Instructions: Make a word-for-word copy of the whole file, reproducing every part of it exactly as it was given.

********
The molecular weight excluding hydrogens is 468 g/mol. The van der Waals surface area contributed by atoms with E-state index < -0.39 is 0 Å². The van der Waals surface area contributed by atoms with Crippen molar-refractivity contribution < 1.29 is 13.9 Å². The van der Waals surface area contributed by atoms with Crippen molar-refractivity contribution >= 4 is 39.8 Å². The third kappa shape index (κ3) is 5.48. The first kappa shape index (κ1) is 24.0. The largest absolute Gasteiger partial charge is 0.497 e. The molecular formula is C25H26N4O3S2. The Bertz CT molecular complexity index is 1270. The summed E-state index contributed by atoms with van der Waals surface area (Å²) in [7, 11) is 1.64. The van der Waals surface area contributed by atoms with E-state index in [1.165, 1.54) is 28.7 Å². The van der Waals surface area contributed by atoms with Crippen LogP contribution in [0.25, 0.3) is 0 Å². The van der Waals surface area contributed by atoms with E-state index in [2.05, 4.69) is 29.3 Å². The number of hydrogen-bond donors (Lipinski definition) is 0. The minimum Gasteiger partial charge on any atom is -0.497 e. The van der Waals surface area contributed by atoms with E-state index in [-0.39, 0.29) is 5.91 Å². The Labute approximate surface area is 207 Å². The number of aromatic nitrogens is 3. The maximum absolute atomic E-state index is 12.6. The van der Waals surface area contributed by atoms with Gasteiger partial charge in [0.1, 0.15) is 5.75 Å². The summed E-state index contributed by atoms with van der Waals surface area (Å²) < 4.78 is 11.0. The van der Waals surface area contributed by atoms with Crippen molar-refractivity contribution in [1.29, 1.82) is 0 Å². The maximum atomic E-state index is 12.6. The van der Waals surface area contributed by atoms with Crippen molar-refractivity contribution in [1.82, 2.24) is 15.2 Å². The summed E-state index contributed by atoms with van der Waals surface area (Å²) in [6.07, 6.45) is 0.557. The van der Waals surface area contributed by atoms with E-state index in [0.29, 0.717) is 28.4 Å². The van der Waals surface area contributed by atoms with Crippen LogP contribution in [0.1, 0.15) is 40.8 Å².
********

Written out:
The molecular weight excluding hydrogens is 468 g/mol. The van der Waals surface area contributed by atoms with E-state index < -0.39 is 0 Å². The van der Waals surface area contributed by atoms with Crippen molar-refractivity contribution < 1.29 is 13.9 Å². The van der Waals surface area contributed by atoms with Crippen molar-refractivity contribution >= 4 is 39.8 Å². The third kappa shape index (κ3) is 5.48. The first kappa shape index (κ1) is 24.0. The largest absolute Gasteiger partial charge is 0.497 e. The molecular formula is C25H26N4O3S2. The Bertz CT molecular complexity index is 1270. The summed E-state index contributed by atoms with van der Waals surface area (Å²) in [7, 11) is 1.64. The van der Waals surface area contributed by atoms with E-state index in [1.165, 1.54) is 28.7 Å². The van der Waals surface area contributed by atoms with Crippen LogP contribution in [0.25, 0.3) is 0 Å². The van der Waals surface area contributed by atoms with E-state index in [2.05, 4.69) is 29.3 Å². The number of hydrogen-bond donors (Lipinski definition) is 0. The minimum Gasteiger partial charge on any atom is -0.497 e. The van der Waals surface area contributed by atoms with E-state index in [-0.39, 0.29) is 5.91 Å². The Labute approximate surface area is 207 Å². The number of aromatic nitrogens is 3. The maximum absolute atomic E-state index is 12.6. The van der Waals surface area contributed by atoms with Gasteiger partial charge in [0.1, 0.15) is 5.75 Å². The summed E-state index contributed by atoms with van der Waals surface area (Å²) < 4.78 is 11.0. The van der Waals surface area contributed by atoms with Crippen molar-refractivity contribution in [1.29, 1.82) is 0 Å². The maximum atomic E-state index is 12.6. The van der Waals surface area contributed by atoms with Crippen molar-refractivity contribution in [1.82, 2.24) is 15.2 Å². The summed E-state index contributed by atoms with van der Waals surface area (Å²) in [6.07, 6.45) is 0.557. The van der Waals surface area contributed by atoms with E-state index in [0.29, 0.717) is 28.4 Å². The van der Waals surface area contributed by atoms with Crippen LogP contribution in [0.1, 0.15) is 40.8 Å².